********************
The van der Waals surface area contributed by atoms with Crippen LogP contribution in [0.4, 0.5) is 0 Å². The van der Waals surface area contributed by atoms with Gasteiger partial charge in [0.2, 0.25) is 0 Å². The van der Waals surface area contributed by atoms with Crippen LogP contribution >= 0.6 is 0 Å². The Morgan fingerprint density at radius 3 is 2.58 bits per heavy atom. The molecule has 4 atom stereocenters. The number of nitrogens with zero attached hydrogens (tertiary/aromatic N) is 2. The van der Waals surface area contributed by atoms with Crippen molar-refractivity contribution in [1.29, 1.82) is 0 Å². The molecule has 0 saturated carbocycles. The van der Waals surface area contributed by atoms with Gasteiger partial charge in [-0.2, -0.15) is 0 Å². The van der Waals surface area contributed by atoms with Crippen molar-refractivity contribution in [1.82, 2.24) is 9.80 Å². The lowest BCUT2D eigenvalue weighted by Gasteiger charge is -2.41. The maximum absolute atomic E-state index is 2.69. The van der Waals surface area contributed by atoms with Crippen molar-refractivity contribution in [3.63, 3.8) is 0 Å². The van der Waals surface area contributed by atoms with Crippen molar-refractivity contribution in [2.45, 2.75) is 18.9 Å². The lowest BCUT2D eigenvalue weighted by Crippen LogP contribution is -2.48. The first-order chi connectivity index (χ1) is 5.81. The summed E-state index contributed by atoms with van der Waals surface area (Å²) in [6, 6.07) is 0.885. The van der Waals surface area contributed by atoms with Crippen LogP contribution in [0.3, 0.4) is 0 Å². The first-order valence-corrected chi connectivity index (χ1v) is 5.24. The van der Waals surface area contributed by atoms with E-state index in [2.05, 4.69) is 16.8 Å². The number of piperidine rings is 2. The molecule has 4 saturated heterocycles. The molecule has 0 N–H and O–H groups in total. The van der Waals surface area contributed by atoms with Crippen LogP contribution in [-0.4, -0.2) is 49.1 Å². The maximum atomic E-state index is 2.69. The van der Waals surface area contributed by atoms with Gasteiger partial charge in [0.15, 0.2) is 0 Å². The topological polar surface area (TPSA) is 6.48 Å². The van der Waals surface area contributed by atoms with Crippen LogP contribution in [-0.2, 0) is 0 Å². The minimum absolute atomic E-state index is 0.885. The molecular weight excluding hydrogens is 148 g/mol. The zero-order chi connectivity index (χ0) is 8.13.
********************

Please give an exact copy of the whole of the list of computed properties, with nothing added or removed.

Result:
The van der Waals surface area contributed by atoms with Crippen LogP contribution in [0.4, 0.5) is 0 Å². The van der Waals surface area contributed by atoms with Gasteiger partial charge in [0.2, 0.25) is 0 Å². The van der Waals surface area contributed by atoms with Crippen LogP contribution >= 0.6 is 0 Å². The Morgan fingerprint density at radius 3 is 2.58 bits per heavy atom. The molecule has 4 atom stereocenters. The number of nitrogens with zero attached hydrogens (tertiary/aromatic N) is 2. The van der Waals surface area contributed by atoms with Crippen molar-refractivity contribution in [1.29, 1.82) is 0 Å². The molecule has 0 saturated carbocycles. The van der Waals surface area contributed by atoms with Gasteiger partial charge in [-0.2, -0.15) is 0 Å². The van der Waals surface area contributed by atoms with Crippen molar-refractivity contribution in [1.82, 2.24) is 9.80 Å². The lowest BCUT2D eigenvalue weighted by Gasteiger charge is -2.41. The maximum absolute atomic E-state index is 2.69. The van der Waals surface area contributed by atoms with Crippen molar-refractivity contribution in [3.63, 3.8) is 0 Å². The van der Waals surface area contributed by atoms with Crippen molar-refractivity contribution in [2.45, 2.75) is 18.9 Å². The lowest BCUT2D eigenvalue weighted by Crippen LogP contribution is -2.48. The first-order chi connectivity index (χ1) is 5.81. The summed E-state index contributed by atoms with van der Waals surface area (Å²) in [6, 6.07) is 0.885. The van der Waals surface area contributed by atoms with Crippen LogP contribution in [0.3, 0.4) is 0 Å². The first-order valence-corrected chi connectivity index (χ1v) is 5.24. The van der Waals surface area contributed by atoms with E-state index in [2.05, 4.69) is 16.8 Å². The number of piperidine rings is 2. The molecule has 4 saturated heterocycles. The molecule has 0 N–H and O–H groups in total. The van der Waals surface area contributed by atoms with Crippen LogP contribution in [-0.4, -0.2) is 49.1 Å². The maximum atomic E-state index is 2.69. The van der Waals surface area contributed by atoms with Gasteiger partial charge in [0.15, 0.2) is 0 Å². The topological polar surface area (TPSA) is 6.48 Å². The van der Waals surface area contributed by atoms with Crippen LogP contribution in [-0.2, 0) is 0 Å². The minimum absolute atomic E-state index is 0.885. The molecular weight excluding hydrogens is 148 g/mol. The zero-order chi connectivity index (χ0) is 8.13.